“Cold Ali, cold!” shouts Tania to a player standing in front of her. At only 22 years old, Ali, from Syria, is also the team’s manager and helps organize the training sessions every Monday, Wednesday and Friday. Since mid-December, the team has also been competing in the ESEA tournament for amateur football leagues and holds a respectable record of three wins, two ties and two defeats. “From the moment we first started, four of our Syrian players have left us — three for Germany and one for Belgium — and now others are getting ready to leave as well. This means that the team’s structure changes constantly and we’re often looking for new players”, says Nikos Delagrammatikas, communications officer for the Organization Earth and reporter for the popular Olympiacos football club.
Their newest addition is Ahmad, from Afghanistan, who joined the team just a few days ago. Ahmad arrived in Greece in early 2016, after death threats from the Taliban forced him to flee his hometown, Kabul.
“When I was 11 years old I started working as a translator for the American Embassy there because my English was good and because my dream was to go, one day, to the United States. I used to spend half of my time at school and the other half working for them. But when you work for foreign people in Afghanistan, especially Americans, you are constantly targeted, so I had to escape”, he says.
Ahmad’s boat capsized, however, while he was trying to cross the Aegean Sea on his way to Europe, and he lost his most important possession: his passport. Unable to get any help from the American Embassy in Greece, he applied for asylum here, while living in a tent at the Malakassa camp. Since then, Ahmad got engaged and moved to a flat with his fiancé and mother-in-law, in the centre of Athens. He also spends his time learning Greek and teaching English for the Farsi speakers at the Orange House, in Eksarhia. But his biggest passion has always been football.
“We didn’t have many fields in Afghanistan so we were renting one field for around 55 euro per match. I could afford it because I earned quite a lot of money”, he says. “You know, maybe for some of these players here football is just a game to help pass the time. But for me it’s like a dream”, he adds, in his near-perfect English, his eyes fixed on the field. Looking at him sitting on the bench next to me, it’s hard to believe that Ahmad is only 19 years old. There’s a maturity in his ways that doesn’t seem to quite fit; as if maturity had come in a few big waves rather than many small ones and would be gladly pushed away if possible, along with all of the painful memories that brought it along.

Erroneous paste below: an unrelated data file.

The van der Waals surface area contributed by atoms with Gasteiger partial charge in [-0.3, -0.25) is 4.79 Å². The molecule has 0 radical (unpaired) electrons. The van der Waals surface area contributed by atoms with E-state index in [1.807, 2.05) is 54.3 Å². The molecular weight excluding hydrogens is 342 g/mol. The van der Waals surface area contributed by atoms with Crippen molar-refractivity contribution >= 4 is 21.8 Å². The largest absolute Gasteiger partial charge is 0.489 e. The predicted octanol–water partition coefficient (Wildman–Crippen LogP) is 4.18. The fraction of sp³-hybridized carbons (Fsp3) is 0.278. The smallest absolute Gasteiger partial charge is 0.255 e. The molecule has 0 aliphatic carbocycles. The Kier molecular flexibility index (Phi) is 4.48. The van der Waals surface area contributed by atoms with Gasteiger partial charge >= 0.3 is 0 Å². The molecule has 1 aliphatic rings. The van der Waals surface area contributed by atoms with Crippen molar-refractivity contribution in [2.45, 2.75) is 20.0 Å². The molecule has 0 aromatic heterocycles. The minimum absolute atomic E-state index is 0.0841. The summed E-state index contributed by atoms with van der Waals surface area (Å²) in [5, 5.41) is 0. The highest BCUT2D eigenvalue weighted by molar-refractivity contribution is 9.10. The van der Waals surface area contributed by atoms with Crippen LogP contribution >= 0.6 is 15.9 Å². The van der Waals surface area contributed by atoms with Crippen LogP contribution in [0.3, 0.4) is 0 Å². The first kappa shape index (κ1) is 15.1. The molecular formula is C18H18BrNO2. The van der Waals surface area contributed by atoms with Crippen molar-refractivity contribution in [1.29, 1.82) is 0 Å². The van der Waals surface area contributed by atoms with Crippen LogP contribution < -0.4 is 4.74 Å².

A few moments later, the game is already over, with a score of five to two in favor of the Hope Refugees team. A wide smile spreads across Ahmad’s face as he jumps to his feet in order to join the rest of the team. Handshakes and high fives are in order while both coaches congratulate the players. Amongst them is Simon, the team’s 26 years old goalkeeper from Uganda. Unlike the rest of the team, Simon is a professional footballer, having already played for the Uganda Premier League in the past. He came to Greece in 2015 and currently shares a flat with a friend near Attiki metro station, while picking up a few jobs here and there. “I would like to continue playing football but I’m not sure if I’ll be able to keep training with the Hope Refugees team because I’ll probably have to work every Sunday from now on”, says Simon, who joined the team a few weeks ago. “Football needs concentration and it’s not easy when you’re trying to survive at the same time”, he adds.
“Aren’t you coming for lunch?”, says suddenly a voice to our right. It’s Lupa, the team’s youngest player who soon makes me realize we’re the only ones left on the field. Everyone else has already gone to the restaurant across the street, which serves meals provided by the organization Earth after every training session. Giouverlakia’, a Greek meetball soup, is on today’s menu. “Please, join us for lunch, you’re our guest here!”, says one of the players and brings me another chair.
Report by Myrto Vogiatzi.
Myrto is a journalist based in Athens, Greece, having previously been based at L’Orient-Le Jour in Beirut, Lebanon. She has contributed her work to publications in France, India and Greece, and in particular focuses on sociopolitical issues, developmental issues and international relations.